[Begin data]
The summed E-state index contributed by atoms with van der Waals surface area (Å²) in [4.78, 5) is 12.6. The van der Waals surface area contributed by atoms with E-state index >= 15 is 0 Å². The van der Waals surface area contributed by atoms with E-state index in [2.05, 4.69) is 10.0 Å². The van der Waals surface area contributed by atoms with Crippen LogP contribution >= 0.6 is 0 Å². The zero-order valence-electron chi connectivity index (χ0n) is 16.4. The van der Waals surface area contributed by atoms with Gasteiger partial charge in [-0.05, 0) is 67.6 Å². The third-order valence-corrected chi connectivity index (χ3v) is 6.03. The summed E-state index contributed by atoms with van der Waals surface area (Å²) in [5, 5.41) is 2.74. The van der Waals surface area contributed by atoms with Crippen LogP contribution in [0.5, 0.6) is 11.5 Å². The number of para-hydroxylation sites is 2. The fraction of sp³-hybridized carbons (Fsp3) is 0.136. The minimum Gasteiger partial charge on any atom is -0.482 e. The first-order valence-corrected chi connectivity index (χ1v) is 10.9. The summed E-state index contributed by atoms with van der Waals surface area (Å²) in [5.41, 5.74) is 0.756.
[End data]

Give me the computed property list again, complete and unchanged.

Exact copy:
The summed E-state index contributed by atoms with van der Waals surface area (Å²) in [4.78, 5) is 12.6. The van der Waals surface area contributed by atoms with E-state index >= 15 is 0 Å². The van der Waals surface area contributed by atoms with E-state index in [2.05, 4.69) is 10.0 Å². The van der Waals surface area contributed by atoms with Crippen LogP contribution >= 0.6 is 0 Å². The zero-order valence-electron chi connectivity index (χ0n) is 16.4. The van der Waals surface area contributed by atoms with Gasteiger partial charge in [-0.05, 0) is 67.6 Å². The third-order valence-corrected chi connectivity index (χ3v) is 6.03. The summed E-state index contributed by atoms with van der Waals surface area (Å²) in [5, 5.41) is 2.74. The van der Waals surface area contributed by atoms with Crippen LogP contribution in [0.5, 0.6) is 11.5 Å². The number of para-hydroxylation sites is 2. The fraction of sp³-hybridized carbons (Fsp3) is 0.136. The minimum Gasteiger partial charge on any atom is -0.482 e. The first-order valence-corrected chi connectivity index (χ1v) is 10.9. The summed E-state index contributed by atoms with van der Waals surface area (Å²) in [5.41, 5.74) is 0.756.